Taking An Art Class

 Leaving the fabric store with 24 yards of heavy material in my arms, I saw a signboard on the sidewalk. It advertised art classes and gallery space in the adjacent building.

I’d been feeling stuck and frustrated with my painting lately. I wanted to meet other painters, I wanted some constructive criticism, and most of all I didn’t feel I was growing anymore. I wanted to get better and try new things, but doing it all solo with my iPad wasn’t satisfying.

What harm in asking for information about classes, right? The lower floor, a large gallery space for exhibitions, was empty. Voices upstairs drew me up to the second floor studio. Joe Simone, the artist-in-residence and lead instructor for the Virginia Beach School of Art and Gallery (VBSAG), was supervising several painters at their easels. He stepped aside and explained that the lessons are in the French “atelier” style, meaning that he gives an art history or technique lesson at the beginning of each three hour class, and then we work on our assigned pieces with his help and supervision.

The gallery space, displaying artwork by students. Photo Credit: VBSAG

And so on the first Wednesday in February I climbed the stairs with my arms full of paints, canvases, and brushes.  How to transport all this stuff? Well, I still have the giant canvas bag I used as a teacher to schlep papers and books, and canvas wine totes with 6 pockets are perfect for paper towels, bottles of turpenoid, and jars of brushes. I was nervous and arrived early. Mr. Simone asked if I had any previous work to show him. Fortunately I had my iPad with me and hastily found a few things on Instagram.

This first lesson was on the different kinds of brushes and their uses. Mr. Simone demonstrated while sharing his favorite brushes, some of which were thirty years old! Then it was time to paint. Do I just pick one of my photos to use as a reference? Ha, no. Once he knew I’d never painted a human I was assigned a Ron Hicks to copy. The goal isn’t an exact copy of course but hopefully there will be things to learn along the way. Oh boy, there’s an understatement.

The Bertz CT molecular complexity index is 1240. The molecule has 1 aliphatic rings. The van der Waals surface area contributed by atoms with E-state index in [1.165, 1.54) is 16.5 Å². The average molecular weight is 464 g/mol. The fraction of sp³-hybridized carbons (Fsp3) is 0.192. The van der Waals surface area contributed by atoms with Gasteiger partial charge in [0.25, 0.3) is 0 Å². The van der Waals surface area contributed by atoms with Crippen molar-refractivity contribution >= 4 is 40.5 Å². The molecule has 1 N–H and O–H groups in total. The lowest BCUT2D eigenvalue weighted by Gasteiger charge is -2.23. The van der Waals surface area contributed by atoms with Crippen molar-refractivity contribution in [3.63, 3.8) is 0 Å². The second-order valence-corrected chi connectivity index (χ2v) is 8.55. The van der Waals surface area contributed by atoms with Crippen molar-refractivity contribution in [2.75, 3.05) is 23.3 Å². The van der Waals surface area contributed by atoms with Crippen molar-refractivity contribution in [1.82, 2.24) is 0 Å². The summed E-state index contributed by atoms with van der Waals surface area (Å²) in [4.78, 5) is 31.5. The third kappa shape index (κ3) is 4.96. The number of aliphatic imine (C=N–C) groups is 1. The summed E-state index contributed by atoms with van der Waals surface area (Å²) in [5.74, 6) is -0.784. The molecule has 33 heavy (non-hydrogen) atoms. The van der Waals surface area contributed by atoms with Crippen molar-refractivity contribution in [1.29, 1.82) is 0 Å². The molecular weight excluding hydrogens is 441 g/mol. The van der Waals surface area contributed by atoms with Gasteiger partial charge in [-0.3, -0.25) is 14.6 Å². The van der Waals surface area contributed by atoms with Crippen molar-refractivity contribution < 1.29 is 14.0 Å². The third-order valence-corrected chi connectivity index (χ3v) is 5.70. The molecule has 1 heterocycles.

My first obstacle was proportions. Mr. Simone finally grabbed my brush and smooshed a blue circle for the head, “here’s where the knee is, look at the angle with the corner, here’s the foot..” My poor woman would have looked like she was from Alpha Centauri without his help! The first attempt created an anorexic, sad lady, still out of proportion but at least with skin and hair.

The next class gave me the feedback I needed to give her some health and bring her knees into proportion. Several more hours of work, and she turned out like this:

 

Next I was assigned a Carol Marine painting of two lilies in a jar. I’ve painted flowers and felt confident about them, but the glass jar was something new. I thought it would be very difficult but the real trouble I had was, again, the proportions. Mr. Simone broke out the yardstick and chalk to demonstrate angles, heights, widths of the different elements, and at last it was right. Once that was settled the painting went quickly. Doing it alla prima, all in one go with no drying, caused the second problem. The yellow petals turned green as they mixed with the blue paint in the background.

I had to let it all dry, add some Hansa yellow, dry again, and add more yellow and highlights before finally yesterday it reached the “good enough” stage.

Mr. Simone told me, “Bring an 18×24 canvas next time.” It’s the biggest canvas I’ve bought and I’ve no idea what he’s going to want me to try. But it’s sure to be something new and challenging! And while I’m neglecting my blogs and nature art temporarily, it’s worth it to feel reinvigorated and spend time with others who love to paint.

 

 

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